Every Town Has It’s Secrets: Elaine Viets on Death Grip
by Elaine Viets on 1 June 2021
Elaine Viets introduces us to Death Grip, the fourth Angela Richman mystery, and dive bars.
Death Grip, my new Angela Richman, death investigator mystery, is set in mythical Chouteau County, Missouri, home of the one-percent. That’s where a very rich CEO, who dates beautiful women and gives millions to charity, has a dark secret: he hunts down poor young women, strangles them and buries them deep in the woods. Death investigator Angela Richman is called to the scene of his latest victim, who left behind a clue identifying the killer.
But the killer is protected by armies of lawyers. To catch him, the police need a witness – a victim who escaped and can identify the killer. And this woman is found in a dive bar.
For Death Grip, I did extensive research on dive bars for a critical scene in the book below. Here’s Jace Budewitz, the worried detective, Katie, the outspoken assistant medical examiner, and the novel’s narrator, death investigator Angela Richman, trying to find a witness who can help catch the killer.
Jace gives Angela and Katie the list of dive bars and says, ‘There are no fake dives on that list.’
‘What’s a fake dive?’ I said.
‘A dive bar that doesn’t have any duct tape on the seats is a fake,’ Jace said. ‘So is a bar that serves twelve-dollar “hand-crafted” cocktails or craft beer. Any bar that has “Dive” as part of its name is not a real dive. There’s more, but this list of dive bars has been carefully curated.’
Katie said, ‘I do believe that’s the first time I’ve heard “dive bar” and “curated” in the same sentence.’
‘So what are we looking for?’ I asked.
‘One of the women our killer picked up who escaped. Find out if he hurt her, what he did, what happened that night. Did she feel threatened?’
Katie announced, ‘Angela and I will start the dive bar crawl tonight.’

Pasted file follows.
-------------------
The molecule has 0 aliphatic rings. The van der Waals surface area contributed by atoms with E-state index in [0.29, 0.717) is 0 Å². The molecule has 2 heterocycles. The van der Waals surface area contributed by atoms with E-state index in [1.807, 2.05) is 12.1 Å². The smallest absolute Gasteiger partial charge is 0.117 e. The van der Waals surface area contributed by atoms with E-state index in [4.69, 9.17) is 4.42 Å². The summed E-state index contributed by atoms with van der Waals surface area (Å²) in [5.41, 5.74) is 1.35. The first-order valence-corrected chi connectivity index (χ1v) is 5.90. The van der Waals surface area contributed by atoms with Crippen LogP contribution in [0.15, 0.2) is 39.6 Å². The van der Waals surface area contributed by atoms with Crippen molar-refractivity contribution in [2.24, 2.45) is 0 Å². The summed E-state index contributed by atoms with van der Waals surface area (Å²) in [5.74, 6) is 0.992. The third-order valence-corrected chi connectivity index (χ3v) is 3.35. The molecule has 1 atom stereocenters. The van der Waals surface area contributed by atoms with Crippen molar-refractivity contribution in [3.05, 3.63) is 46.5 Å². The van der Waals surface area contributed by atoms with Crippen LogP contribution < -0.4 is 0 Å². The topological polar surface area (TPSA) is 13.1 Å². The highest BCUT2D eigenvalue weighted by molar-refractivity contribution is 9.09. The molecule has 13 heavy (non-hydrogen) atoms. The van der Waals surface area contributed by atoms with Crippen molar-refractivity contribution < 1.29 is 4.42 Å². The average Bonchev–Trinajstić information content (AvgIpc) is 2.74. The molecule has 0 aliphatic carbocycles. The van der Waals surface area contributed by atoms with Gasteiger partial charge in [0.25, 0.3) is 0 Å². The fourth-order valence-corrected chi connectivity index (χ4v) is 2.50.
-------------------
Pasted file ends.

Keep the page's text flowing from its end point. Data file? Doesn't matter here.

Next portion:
She asked me, ‘Have you ever been to a dive bar?’
‘Sure. I did the death investigation of that bartender’s shotgun murder at the Dew Drop Inn. The rundown bar way out by the highway. It was a mess.’
‘Shotgun blasts usually are,’ Katie said.
‘I mean the bar. It was dirty. All the bar stools had duct-taped seats and stuffing was coming out of the booths.
‘Over the bar was a framed photo of a fat guy on a toilet that said, “The Only One Here Who Knows What He’s Doing.”’
Katie laughed. ‘Yep, that’s an authentic dive bar. But I meant have you ever been to one for a drink?’
‘I don’t think so.’
‘Okay, I’ll give you a short course in how to go on a dive bar crawl. I grew up in the country, so I’m in my element at these bars.
‘First, eat dinner before we go. You’ll lay down a base for the night’s drinking. Plus, you don’t ever want to eat anything at a dive bar. Mostly they sell beef jerky, pickled eggs from a jar – definitely stay away from those little bacteria bombs – and the occasional microwaved Hot Pocket.’
‘None of those tempt me,’ I said.
‘The only safe things are packets of peanuts (those are usually stale) and bags of chips or pretzels,’ Katie said.
‘I can do without them all.’
‘Don’t sit at the bar unless I tell you. Take a table. If the dive doesn’t have table service, you’ll have to order your drink at the bar. For gawd’s sake, Angela, don’t order club soda or wine. The wine usually has a screw cap and tastes like paint thinner. Order a beer.’
‘I don’t like beer.’
‘I don’t care. You don’t have to drink it. Just set it in front of you. In a dive bar around here, you get two choices: Bud and Bud Light. Don’t get a draft, either. Take a bottle and tell the bartender you don’t want a glass – glasses in dive bars are dirtier than the toilets.’
‘Thanks for that stomach-turning detail,’ I said.
‘What are you going to wear tonight?’
‘What I’m wearing now. My death investigator pantsuit.’
Katie nixed that idea. ‘Ditch the nun suit. Got any old jeans?’
‘Sure. My riding clothes – jeans and a chambray shirt – but they’re one step above Goodwill rejects.’
‘Perfect,’ Katie said. ‘Do you have any cowboy boots?’
‘Just my riding boots.’
‘Too upscale.’ Katie checked out my sensible lace-up flats. ‘You are not wearing those. Any cheap-looking high heels?’
‘I’ve got some red open-toed spike heels.’
‘Perfect,’ Katie said. ‘Wear a red belt and dangly earrings and you’ll be good to go. I’m driving my pickup. We’ll fit in better. I’ll pick you up at seven o’clock for Claude’s Hideaway in Crawford, Missouri. In the meantime, get some sleep. It’s going to be a long night.’